In 2054, Paris is a labyrinth where all movement is monitored and recorded. Casting a shadow over everything is the city's largest company, Avalon, which insinuates itself into every aspect of contemporary life to sell its primary export -- youth and beauty. In this world of stark contrasts and rigid laws the populace is kept in line and accounted for.
Japan, 2077: A female agent named Vexille is dispatched to Tokyo to investigate whether Japanese are developing robotic technology, which has been banned by the U.N. due to its potential threat to humankind.
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Paris, 2054: a dark motion-captured world of shadows and right angles. Ilona Tasuiev, a brilliant young scientist, is kidnapped, and her employer, Avalon, a major health and beauty corporation, wants her found. Karas, a jaded police captain, is assigned to find her, fast. He seeks help from her sister, Bislane, and they are soon uncovering identify theft, missing files, and hints that something back in 2006 may explain what's going on. Ilona's mentor, Avalon's vice president, a Japanese researcher, an underworld boss, and Bislane's drug connection all figure in the mix. So does an attraction between Karas and Bislane. What's behind the kidnapping? Who's the victim? Written by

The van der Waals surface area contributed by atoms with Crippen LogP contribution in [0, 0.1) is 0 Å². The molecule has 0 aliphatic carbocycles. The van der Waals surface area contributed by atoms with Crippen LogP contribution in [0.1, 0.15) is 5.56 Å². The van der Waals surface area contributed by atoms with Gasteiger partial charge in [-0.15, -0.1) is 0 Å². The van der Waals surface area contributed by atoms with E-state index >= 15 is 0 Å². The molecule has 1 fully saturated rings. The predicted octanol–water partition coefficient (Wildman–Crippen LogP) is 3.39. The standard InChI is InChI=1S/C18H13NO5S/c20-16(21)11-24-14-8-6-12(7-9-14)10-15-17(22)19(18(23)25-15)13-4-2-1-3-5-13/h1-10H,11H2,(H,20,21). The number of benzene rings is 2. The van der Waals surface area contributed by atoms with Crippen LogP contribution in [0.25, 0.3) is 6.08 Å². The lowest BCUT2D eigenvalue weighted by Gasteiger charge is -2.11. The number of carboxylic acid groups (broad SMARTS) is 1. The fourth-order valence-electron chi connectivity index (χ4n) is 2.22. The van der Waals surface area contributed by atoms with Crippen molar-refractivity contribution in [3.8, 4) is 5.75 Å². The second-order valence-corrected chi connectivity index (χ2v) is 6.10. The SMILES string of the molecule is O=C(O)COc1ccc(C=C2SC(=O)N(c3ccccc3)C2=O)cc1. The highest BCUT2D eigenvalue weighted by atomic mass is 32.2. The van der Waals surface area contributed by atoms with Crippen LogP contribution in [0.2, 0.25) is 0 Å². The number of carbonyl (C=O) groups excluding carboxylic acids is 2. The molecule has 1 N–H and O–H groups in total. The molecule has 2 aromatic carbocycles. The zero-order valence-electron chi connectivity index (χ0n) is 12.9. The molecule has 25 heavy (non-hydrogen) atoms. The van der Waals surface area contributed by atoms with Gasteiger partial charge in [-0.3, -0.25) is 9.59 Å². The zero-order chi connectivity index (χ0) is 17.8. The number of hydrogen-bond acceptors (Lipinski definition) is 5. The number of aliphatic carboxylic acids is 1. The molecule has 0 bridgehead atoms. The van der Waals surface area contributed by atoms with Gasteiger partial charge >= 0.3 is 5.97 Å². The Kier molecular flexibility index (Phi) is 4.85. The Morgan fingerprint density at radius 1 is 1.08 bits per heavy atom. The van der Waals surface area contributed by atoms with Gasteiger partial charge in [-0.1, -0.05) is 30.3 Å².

Renaissance took six years to complete on a budget of 15 million dollars. See more »
The movie is set in 2054, this is shown at the beginning, where the date "Oct 12 2054" is given in the Avalon advertisement. Throughout the movie, Ilona is said to be 22 years old, so she should be born around 2034. However, when she is abducted in the beginning, her passport is falling to the ground and her date of birth is visible as "24/06/2020". So either the movie plays in 2042 or the d.o.b. in her passport is wrong. See more »
One reason Pixar has endured so well, and been so successful, is that while their films remain technical marvels and visual mosaics, they have a story to match their style. And often very moving style at that: affecting, charming and cross-generational. That a lot Anime (speaking in broad terms) and a great many other animations fail to match their technical virtuosity with real substance is, I think (and I might be wrong) partly because either the makers aren't bothered with character and plot and focus far too much on sound and image, or the sheer effort that goes into making some animations is so enormous, so enervating that they don't have the energy to create a really engaging story.
That same cannot be said of Renaissance. There are flaws in its plot, but I'll get to that later. Those same flaws, however, are not reflected in the visuals - Renaissance is nowt short of stunning. The ultra-high contrast images (sometimes so high-contrast that is nothing but one face or one beam of light visible) and incredible detail are always impressive, always a joy to behold. The futuristic Paris on display is the grim offspring of Blade Runner and Brave New World; dark, murky, quite affluent and even clean, but shrouded in intrigue, corporate malfeasance, obsessed with beauty (capital of the catwalk, after all) and disguising the squalor and neglect of its labyrinthine passages with a veneer of monumental, sophisticated architecture.